Time to Get Serious About Education for All, with Progress at a Standstill

By Silvia Montoya, Director of the UNESCO Institute for Statistics (UIS) and Karen Mundy, Chief Technical Officer, Global Partnership for Education (GPE)

 This blog was also published by the GPE.

The latest figures on out-of-school-children are sobering, to say the least. According to new data from the UNESCO Institute for Statistics (UIS), progress remains at a standstill. We still have about 263 million – or one out of five – children, adolescents and youth worldwide out of school and this number has barely changed over the past five years.

Despite strenuous efforts to get every child into primary school, there has been little or no progress at the global level over the past decade, with 9% of children of primary age denied their right to education in 2008, and 9% still out of school today (see our video).  Continue reading

Calling All Assessment Experts! Online Consultation on Global Framework of Reference for Mathematics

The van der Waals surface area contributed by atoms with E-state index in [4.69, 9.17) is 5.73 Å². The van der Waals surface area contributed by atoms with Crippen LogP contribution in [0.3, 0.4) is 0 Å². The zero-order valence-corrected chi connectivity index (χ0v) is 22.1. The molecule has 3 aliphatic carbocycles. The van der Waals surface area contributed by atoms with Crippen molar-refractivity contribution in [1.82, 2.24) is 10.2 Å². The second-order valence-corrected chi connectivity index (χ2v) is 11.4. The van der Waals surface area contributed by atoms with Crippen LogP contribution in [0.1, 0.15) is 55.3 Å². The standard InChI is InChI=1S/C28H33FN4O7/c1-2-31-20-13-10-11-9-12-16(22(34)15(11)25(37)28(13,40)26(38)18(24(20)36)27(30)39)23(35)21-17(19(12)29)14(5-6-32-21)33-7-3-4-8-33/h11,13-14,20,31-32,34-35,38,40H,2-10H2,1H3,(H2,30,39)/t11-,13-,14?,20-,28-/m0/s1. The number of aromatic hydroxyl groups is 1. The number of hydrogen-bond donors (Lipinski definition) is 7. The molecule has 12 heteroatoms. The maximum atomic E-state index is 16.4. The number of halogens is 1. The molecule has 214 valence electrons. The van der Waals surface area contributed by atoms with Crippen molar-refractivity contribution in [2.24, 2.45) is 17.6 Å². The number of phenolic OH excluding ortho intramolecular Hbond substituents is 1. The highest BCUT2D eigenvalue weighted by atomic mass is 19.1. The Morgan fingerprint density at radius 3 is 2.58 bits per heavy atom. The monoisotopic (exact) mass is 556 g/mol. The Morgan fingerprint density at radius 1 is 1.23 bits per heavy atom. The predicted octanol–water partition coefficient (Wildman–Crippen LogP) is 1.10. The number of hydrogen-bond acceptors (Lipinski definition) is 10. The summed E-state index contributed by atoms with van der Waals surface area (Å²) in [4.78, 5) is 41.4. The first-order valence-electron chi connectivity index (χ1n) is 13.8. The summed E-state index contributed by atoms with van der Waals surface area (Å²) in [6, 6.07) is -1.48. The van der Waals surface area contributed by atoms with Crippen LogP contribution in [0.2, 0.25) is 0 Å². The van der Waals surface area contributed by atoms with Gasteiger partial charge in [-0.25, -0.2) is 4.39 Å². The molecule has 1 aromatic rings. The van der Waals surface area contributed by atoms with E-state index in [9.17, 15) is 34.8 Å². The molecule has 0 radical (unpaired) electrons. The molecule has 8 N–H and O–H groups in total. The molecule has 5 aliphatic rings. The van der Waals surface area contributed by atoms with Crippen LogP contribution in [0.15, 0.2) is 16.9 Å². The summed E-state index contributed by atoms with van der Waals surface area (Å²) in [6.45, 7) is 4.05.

By Silvia Montoya, Director of the UNESCO Institute for Statistics (UIS), Mmantsetsa Marope, Director of the UNESCO International Bureau of Education (IBE-UNESCO) and Renato Opertti, Senior Programme Specialist of the IBE-UNESCO

The Global Alliance to Monitor Learning (GAML) is making steady progress in defining the learning outcomes indicators of the SDG 4 monitoring framework. The first step for all of these indicators – whether they refer to adult numeracy, digital literacy or global citizenship skills – is to develop a framework that by listing all of the content and skills can serve as reference to teach, develop and assess children, youth and adults. These frameworks will play a key role in the GAML strategy of linking existing assessments to produce SDG 4 data instead of developing a new global assessment.